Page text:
Toyota introduced the Hilux in 1968 as a dependable, affordable compact pickup truck. They wanted to be a major player in the compact truck field. So, they produced a modern-looking and tough truck with a small, four-cylinder engine.

Over the years, the quality and usability of the Hilux became world famous and they exported it to all continents. The Hilux even became popular in some third world countries. It also served as a military vehicle. Today, Toyota sells the Tacoma in the U.S., which is a direct descendant of the Hilux range.

  1. Mitsubishi Colt

One of the first compact cars from Japan to receive international fame and popularity was the Mitsubishi Colt. They released the Colt in 1962 as a Kei Car, but only for the Asian market. But in 1970, Mitsubishi presented the Colt to America and Europe.

And soon, it gained a cult following due to its low price, lively engines and dynamic handling. Over the years, Mitsubishi has produced numerous generations. In fact, they renamed the Colt model the Mirage, which is still in production today.

  1. Prince Skyline Sport Coupe

The car industry in post-war Japan was modest, so they concentrated on small and Kei Cars. But there was one factory that produced luxury vehicles that looked like high-priced European models. And that was the Prince Motor Company.

The best, most influential model was the Skyline Sport Coupe with its sleek design. It had a perfect stance and a luxury feel, too. They powered it with a 1.9-liter four-cylinder engine with around 100 HP. Despite its effect on the market, the price was high, so they made just a few hundred of them.

  1. Toyota Celica

The Toyota 2000 GT was too expensive and obscure for most American buyers, so Toyota realized they needed a budget-friendly, smaller sports car. And they wanted a design similar to the muscle cars of the early ’70s.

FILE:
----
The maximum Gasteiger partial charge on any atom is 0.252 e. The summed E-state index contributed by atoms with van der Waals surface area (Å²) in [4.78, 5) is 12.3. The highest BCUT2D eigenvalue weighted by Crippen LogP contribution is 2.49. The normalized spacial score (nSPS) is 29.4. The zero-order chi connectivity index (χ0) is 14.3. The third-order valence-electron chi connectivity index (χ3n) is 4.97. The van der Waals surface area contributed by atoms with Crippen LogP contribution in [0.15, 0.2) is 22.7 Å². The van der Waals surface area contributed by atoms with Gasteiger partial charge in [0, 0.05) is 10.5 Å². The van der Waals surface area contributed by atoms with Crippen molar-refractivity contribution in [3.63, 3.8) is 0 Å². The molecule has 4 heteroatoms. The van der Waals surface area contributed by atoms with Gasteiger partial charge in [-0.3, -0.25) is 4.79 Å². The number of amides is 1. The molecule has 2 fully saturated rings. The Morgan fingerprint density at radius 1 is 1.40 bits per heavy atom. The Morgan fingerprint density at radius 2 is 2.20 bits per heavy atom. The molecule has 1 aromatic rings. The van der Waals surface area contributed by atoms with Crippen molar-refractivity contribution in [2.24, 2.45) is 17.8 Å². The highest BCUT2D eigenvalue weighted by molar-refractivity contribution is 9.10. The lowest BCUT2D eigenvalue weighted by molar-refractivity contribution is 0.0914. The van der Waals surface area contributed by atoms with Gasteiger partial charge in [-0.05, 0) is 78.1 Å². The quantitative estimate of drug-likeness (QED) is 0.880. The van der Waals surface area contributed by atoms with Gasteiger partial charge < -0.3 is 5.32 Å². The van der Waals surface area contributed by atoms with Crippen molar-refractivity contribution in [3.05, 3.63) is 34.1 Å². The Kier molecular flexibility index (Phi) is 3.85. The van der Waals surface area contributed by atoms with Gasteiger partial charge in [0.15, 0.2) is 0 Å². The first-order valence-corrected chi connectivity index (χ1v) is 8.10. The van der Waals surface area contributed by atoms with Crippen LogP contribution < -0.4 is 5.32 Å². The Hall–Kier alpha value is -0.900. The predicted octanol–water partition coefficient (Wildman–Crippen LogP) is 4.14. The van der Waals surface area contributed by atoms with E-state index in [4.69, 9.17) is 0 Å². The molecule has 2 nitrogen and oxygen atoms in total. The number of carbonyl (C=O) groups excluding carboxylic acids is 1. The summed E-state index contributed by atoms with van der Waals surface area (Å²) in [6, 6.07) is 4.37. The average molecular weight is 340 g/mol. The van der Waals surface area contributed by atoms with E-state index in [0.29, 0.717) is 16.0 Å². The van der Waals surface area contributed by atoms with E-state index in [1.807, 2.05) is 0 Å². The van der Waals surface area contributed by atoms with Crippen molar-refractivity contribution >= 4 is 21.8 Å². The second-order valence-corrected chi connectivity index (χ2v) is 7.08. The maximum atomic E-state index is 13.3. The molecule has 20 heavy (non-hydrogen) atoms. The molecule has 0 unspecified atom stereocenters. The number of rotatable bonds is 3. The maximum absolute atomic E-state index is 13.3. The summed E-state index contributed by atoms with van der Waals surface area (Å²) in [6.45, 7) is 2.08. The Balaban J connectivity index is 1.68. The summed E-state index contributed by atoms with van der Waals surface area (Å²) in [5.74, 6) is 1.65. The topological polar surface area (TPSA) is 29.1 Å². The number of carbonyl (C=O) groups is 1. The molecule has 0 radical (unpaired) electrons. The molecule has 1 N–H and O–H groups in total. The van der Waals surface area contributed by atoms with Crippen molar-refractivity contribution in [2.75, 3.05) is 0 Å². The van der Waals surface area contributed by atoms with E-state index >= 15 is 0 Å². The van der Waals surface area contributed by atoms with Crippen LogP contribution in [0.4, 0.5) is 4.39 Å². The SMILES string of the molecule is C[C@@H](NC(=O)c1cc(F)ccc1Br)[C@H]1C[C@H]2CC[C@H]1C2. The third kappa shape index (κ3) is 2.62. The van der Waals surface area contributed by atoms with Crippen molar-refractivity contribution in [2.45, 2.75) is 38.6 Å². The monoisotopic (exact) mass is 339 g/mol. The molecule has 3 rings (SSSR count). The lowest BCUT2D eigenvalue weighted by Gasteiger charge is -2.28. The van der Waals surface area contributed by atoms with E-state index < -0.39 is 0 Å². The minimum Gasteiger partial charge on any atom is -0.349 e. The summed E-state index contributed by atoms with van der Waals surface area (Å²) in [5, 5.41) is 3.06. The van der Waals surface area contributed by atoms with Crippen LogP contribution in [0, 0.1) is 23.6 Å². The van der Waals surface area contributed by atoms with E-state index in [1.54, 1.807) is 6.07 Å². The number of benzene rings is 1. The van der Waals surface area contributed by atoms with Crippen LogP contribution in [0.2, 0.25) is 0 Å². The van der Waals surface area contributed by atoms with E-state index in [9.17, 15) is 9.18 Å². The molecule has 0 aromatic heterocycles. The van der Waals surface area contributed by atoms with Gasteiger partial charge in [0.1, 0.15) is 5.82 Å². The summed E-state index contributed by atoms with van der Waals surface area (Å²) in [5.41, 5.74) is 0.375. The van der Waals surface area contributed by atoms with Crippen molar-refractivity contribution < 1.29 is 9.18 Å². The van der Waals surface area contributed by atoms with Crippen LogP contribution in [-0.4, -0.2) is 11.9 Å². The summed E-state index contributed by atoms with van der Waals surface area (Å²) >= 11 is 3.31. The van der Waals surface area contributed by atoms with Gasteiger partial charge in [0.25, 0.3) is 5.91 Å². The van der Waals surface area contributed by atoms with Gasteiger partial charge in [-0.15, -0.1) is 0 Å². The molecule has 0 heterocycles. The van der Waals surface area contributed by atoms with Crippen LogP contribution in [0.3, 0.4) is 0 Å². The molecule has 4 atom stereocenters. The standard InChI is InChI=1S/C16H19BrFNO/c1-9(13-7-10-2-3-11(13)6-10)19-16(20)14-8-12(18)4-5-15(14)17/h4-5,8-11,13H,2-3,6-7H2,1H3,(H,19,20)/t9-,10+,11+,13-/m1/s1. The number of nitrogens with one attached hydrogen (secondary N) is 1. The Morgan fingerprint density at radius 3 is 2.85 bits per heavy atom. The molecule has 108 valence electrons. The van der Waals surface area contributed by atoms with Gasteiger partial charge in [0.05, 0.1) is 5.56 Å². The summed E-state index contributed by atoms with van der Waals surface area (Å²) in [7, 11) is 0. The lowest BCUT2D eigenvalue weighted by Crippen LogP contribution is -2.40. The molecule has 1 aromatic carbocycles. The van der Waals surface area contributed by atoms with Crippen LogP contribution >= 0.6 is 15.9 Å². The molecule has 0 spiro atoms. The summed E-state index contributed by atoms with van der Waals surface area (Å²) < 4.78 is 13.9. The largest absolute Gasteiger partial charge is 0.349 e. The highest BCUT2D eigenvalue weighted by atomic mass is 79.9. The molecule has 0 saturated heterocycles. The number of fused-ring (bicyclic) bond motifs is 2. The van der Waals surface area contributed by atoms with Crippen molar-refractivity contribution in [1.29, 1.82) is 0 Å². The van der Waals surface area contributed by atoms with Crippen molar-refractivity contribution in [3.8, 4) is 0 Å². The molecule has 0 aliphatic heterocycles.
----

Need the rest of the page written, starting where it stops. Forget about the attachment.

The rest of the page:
So, they presented the Celica. It was a compact sports car with small engines, a nice interior and a look that resembled the Ford Mustang. Needless to say, the combination of styling, equipment and affordable price proved to be successful and Celica became a global bestseller.

  1. Honda S600/800

Honda introduced the S600 in 1964 as their first sports car. Its diminutive engine displaced just 606 CCM and 57 HP. But they designed the S600 as something between a motorcycle and a car. This roadster was light and even with a small engine, it managed to deliver a decent performance.

They called their improved version the S800. Honda presented it in 1967 as a better, updated car. It remained in production until 1970 and they exported it worldwide.

  1. Mazda Repu

Not a lot of people know about Mazda RePu, which stands for Rotary Pickup. Mazda decided to install a small Wankel engine in its B-Series pickup truck in 1973. The B-Series was a common Mazda compact truck they sold globally. But this version with the Wankel engine produced 110 HP from the diminutive 1.3-liter engine.

However, that was plenty since the whole truck weighed a little over a ton. And, the red line on this little engine was 7000 rpm. This made driving a B-Series truck just like driving a sports car. Unfortunately, a truck equipped with this kind of engine couldn’t carrying a lot of weight. But, the Repu looked cool and sounded awesome.

These are the 20 most important Japanese classic cars in automotive history. Did you find your favorite? Perhaps you can find the U.S. version of such cars, but you’d better hurry because these cars are highly desirable.